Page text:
Written by Dr. Ann-Christine Andersson Arntén
Too often I hear about problems related to the interaction between police and the public. Problems that seem to be more or less the same around the western world. Some suggest that the solution to these problems are new equipment, better guns or other devices – the warrior solution. But how well have those warrior solutions worked in the past?
Within the Swedish Police there seems to be a split in two where the “tough warrior” group argues for even more weapons, more effective weapons, and new devices that will help to “disable targets”. On the other hand the “relation building guardian” group argues that so far, there is no evidence that tougher actions have been successful. So instead they argue for a more guardian path where setting boundaries are balanced with building relations. I hear the same discussion around Europe. So far we do not know who will win this battle of how to conduct policing.
But more and more often I hear about police choosing the path of guardianship. The first article that came before my eyes was an article written by Sue Rahr and Stephen K. Rice in 2015, titled “From Warriors to Guardians: Recommitting American Police Culture to Democratic Ideals”. It was published by the Harvard Kennedy School, NIJ National Institute of Justice under the headline “New Perspectives in Policing”. For me it was eye-opening. It described both the way from the Peelian’s guardian approach to the warrior approach we can see today. But it also talks about a way out; how to change! If you look on the Internet today, you will see that there is a national wide movement in the US not just discussing but acting in the way argued by Rahr and Rice. In Sweden I seldom see this discussion on the agenda. I only see the two groups fighting over power.
Just as some argue that the relation building guardian path is a dangerous path to take when it comes to the safety of police officers, others argue the opposite. Major Chip Huth is one of the latter. As a leader of the 1910-Squad in Kansas City Police Department, he implemented the work method of unconditional respect. Only with positive results. I recommend you to read the book that he wrote together with Jack Colwell, Unleashing the Power of Unconditional Respect(2010). Here they argue that unconditional respect lead to a safer work situation for the officers, not the opposite.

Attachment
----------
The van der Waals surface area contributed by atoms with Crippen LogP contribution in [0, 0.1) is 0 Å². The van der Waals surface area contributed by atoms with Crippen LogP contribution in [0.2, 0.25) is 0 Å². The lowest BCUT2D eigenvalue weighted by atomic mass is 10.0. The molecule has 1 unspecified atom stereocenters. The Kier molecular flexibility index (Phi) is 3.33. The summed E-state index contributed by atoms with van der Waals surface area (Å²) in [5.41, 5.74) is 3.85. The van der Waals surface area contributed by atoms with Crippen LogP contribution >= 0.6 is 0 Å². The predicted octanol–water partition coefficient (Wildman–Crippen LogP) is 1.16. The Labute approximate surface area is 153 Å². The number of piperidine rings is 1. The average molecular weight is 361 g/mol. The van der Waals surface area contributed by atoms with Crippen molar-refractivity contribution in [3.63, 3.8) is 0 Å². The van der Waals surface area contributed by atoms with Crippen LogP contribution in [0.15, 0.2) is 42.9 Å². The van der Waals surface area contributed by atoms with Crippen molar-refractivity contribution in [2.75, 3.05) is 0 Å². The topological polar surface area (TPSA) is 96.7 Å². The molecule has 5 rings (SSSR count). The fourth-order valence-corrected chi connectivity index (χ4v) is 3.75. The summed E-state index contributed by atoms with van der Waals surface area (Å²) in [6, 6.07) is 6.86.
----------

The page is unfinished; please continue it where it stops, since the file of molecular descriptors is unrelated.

An extract from a newly made search on the Internet shows that there are movements for change. The following are some examples of this.
Already in 2014, Improvingpolicewrote an article on the matter, wondering where have all the guardians gone?
In August 2015, the Los Angeles Times published the article “LAPD urges officers to be community guardians, not warriors on crime”. This is an article about history and future where the old and new meet.
“We were warriors, Deputy Chief Bill Scott recently told a room filled with LAPD rank-and-file officers, a group of fresh-faced rookies watching from the front. Now, he said, officers need to think of themselves as guardians watching over communities — not warriors cracking down on them. That means if we’ve got to take somebody to jail, we’ll take them to jail, Scott said. But when we need to be empathetic and we need to be human, we’ve got to do that too.”
The Reno Gazzet Journal published an article in May 2015 where Adam McGill, Chief of Police of the town Truckee, CA., wrote about the subject under the headline “Police must adapt from warriors to guardians”. The article ended:
“The culture promoting the warrior mindset was not created overnight nor was it created with malice. I’m hopeful it won’t take as long to swing the pendulum back again. Law enforcement executives must lead the way if we are to adapt to the smarter, safer and more sustainable culture of the guardian mindset. For too long we have operated under a legal standard rather than what our community expects. Just because we have a legal right to do something, it doesn’t always make it right. At least, that is the mindset of a guardian.”
The hope of Chief McGill that change will not take too long is important. We now three years later still have not been able to swing the pendulum back again. The discussion is still going on.
Can Police Change Their Mindset from Warriors to Guardians? Please contact us on firstname.lastname@example.org or on Facebook with examples of how you have changed to become guardians, or with your experiences and struggles regarding this issue.